Summary: The Darren Aronfsky film NOAH has created interest in the Bible. This sermon compares the story in the film with the biblical account and provides a way to discuss the film with friends.

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I went to see Darren Aronofsky’s “NOAH” last Saturday Night. Kim was away at the ladies retreat and when the movie was over, she sent me a text. “Was it true to the Bible?” I replied, “well, they did spell NOAH right!” That my friends is about where the similarities end. Oh, there is a flood, and a wooden boat, but beyond that the film is a fantasy based on a biblical story whose purpose is to promote secular environmentalism.

So today I want to speak on the Real Story of Noah. Some might wonder, “why preach a sermon just because there is a controversial Hollywood film?” I understand that question. I have two primary reasons for addressing this in a Sunday morning sermon.

First, NOAH the film is a reflection of our culture and as such, we should understand its message.

Second, because this is cultural issue related to our faith, I want to equip the Church to share the truth of the Bible with our friends. Aronofsky’s film has generated a great amount of interest in biblical story of the flood. I think that use that interest to point people to Genesis 6-9. If God can use a donkey to get the attention of a false prophet (Balaam), he can use an atheists film to get the attention of millions of people and stir their interest in the true story of Noah.

Should you see the film? If it allows you to share the gospel, YES! Don’t go for the entertainment value - we don’t need to support Hollywood when they twist the Bible into something it is not. I don’t think that NOAH will not cause you to lose your faith, BUT I am very concerned about Christians who are not able to discern and interpret film, TV, books, music, news and politics. We do not recognize how much that Worldview is more influenced by the culture than the Bible.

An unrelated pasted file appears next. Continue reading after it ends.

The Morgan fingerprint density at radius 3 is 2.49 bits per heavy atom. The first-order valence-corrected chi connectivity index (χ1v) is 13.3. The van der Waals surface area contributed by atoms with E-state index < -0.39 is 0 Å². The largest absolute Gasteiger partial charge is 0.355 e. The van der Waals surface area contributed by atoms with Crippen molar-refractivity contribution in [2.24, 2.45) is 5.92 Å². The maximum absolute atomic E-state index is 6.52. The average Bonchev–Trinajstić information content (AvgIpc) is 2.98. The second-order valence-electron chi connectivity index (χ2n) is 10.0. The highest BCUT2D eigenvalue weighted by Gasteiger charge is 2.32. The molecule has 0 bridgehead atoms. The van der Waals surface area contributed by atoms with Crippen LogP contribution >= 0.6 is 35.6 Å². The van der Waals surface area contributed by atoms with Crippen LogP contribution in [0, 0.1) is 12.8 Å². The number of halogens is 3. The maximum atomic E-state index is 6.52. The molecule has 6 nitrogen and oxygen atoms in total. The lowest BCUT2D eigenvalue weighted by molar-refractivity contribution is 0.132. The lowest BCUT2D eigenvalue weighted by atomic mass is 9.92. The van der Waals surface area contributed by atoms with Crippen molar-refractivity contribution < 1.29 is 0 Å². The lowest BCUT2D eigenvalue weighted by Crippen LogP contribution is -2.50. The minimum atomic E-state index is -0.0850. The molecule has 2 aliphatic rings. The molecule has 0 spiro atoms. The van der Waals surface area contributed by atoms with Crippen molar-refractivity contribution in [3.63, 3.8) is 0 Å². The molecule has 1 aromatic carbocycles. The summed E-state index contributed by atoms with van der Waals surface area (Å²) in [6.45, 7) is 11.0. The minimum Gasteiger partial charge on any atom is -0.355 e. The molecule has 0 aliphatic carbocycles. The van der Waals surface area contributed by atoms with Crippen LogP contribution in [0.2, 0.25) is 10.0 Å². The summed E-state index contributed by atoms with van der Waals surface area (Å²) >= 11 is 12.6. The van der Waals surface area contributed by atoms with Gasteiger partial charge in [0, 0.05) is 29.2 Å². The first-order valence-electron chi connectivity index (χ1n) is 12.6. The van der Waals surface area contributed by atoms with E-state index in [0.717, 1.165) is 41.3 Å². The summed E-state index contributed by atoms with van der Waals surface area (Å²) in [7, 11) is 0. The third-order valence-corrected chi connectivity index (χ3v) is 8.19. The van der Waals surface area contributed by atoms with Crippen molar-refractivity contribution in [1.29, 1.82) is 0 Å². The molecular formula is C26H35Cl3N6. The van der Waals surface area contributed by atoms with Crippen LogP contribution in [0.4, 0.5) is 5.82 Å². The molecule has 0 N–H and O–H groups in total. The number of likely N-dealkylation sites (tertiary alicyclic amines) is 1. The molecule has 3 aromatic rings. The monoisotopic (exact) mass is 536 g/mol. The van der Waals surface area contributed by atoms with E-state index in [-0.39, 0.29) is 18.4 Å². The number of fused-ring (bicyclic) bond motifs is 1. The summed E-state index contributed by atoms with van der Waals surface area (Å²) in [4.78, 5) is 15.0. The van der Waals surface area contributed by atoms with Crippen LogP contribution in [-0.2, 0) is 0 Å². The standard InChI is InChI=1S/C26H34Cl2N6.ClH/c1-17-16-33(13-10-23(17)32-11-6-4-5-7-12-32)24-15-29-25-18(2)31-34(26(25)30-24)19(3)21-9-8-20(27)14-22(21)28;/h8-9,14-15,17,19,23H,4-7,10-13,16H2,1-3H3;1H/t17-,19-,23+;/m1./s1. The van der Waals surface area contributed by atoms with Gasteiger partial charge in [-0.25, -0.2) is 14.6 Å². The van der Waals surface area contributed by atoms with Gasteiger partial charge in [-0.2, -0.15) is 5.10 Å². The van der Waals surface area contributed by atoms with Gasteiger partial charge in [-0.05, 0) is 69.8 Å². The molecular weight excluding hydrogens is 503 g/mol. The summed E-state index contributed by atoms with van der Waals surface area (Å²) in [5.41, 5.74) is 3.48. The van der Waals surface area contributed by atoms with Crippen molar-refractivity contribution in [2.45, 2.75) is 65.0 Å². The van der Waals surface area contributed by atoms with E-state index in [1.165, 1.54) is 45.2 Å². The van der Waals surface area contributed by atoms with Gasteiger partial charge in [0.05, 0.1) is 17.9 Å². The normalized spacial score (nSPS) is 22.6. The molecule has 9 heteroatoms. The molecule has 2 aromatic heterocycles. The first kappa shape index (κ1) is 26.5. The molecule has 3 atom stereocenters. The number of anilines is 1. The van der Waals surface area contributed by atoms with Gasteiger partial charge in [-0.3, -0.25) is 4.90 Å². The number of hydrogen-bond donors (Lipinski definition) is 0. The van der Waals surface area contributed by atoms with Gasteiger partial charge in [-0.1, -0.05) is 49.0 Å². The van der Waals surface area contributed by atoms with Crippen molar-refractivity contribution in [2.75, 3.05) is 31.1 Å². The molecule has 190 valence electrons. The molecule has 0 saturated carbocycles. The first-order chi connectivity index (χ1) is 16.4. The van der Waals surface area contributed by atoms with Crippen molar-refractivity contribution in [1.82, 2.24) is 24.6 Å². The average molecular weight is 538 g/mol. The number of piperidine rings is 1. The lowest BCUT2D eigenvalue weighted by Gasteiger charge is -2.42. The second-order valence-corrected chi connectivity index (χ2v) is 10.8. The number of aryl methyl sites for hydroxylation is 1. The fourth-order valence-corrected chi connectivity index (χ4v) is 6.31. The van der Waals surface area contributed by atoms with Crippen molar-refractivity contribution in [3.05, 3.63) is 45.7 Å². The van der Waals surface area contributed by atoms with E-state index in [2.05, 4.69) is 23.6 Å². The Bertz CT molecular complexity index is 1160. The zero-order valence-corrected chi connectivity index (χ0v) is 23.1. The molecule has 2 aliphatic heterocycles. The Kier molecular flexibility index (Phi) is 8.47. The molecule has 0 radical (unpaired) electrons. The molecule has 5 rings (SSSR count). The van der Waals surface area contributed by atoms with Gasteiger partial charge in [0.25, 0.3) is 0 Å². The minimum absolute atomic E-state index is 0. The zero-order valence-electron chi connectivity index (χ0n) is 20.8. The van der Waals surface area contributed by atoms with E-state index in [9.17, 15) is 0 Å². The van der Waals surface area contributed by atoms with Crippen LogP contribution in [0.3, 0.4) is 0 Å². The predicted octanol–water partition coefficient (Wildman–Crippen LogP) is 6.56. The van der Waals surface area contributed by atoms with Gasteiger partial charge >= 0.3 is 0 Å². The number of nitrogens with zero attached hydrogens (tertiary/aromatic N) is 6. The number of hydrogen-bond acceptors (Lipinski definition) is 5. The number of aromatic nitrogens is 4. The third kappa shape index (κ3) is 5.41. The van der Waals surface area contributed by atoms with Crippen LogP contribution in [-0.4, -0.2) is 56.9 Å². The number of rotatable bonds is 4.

Before we look at the issues we should ask who is Darren Aronofsky? He is both the writer, and director. The idea for NOAH was his own, so he is really the central figure when it comes to understanding the film and the world-view it presents. Aronofsky comes from a conservative Jewish home. He grew up on Long Island, where he filmed major portions of NOAH. Some of the filming was interrupted by hurricane Sandy in 2012.

Aronofsky is a self-professed atheist. Themes from Jewish Kabala and mysticism come through in the film, but it was not his intention to use the medium of film to explain or tell the biblical story of the flood. We will say more about this. The secular nature of his work is reflected in an interview he did with a British paper. “To the delight of the atheist and the concern of the pious however, Aronofsky's film is pushing an environmentalist rather than religious agenda.” “He described Noah to The Telegraph as "the least biblical biblical film ever made", and sees its protagonist (played by Russell Crowe) as the "first environmentalist".

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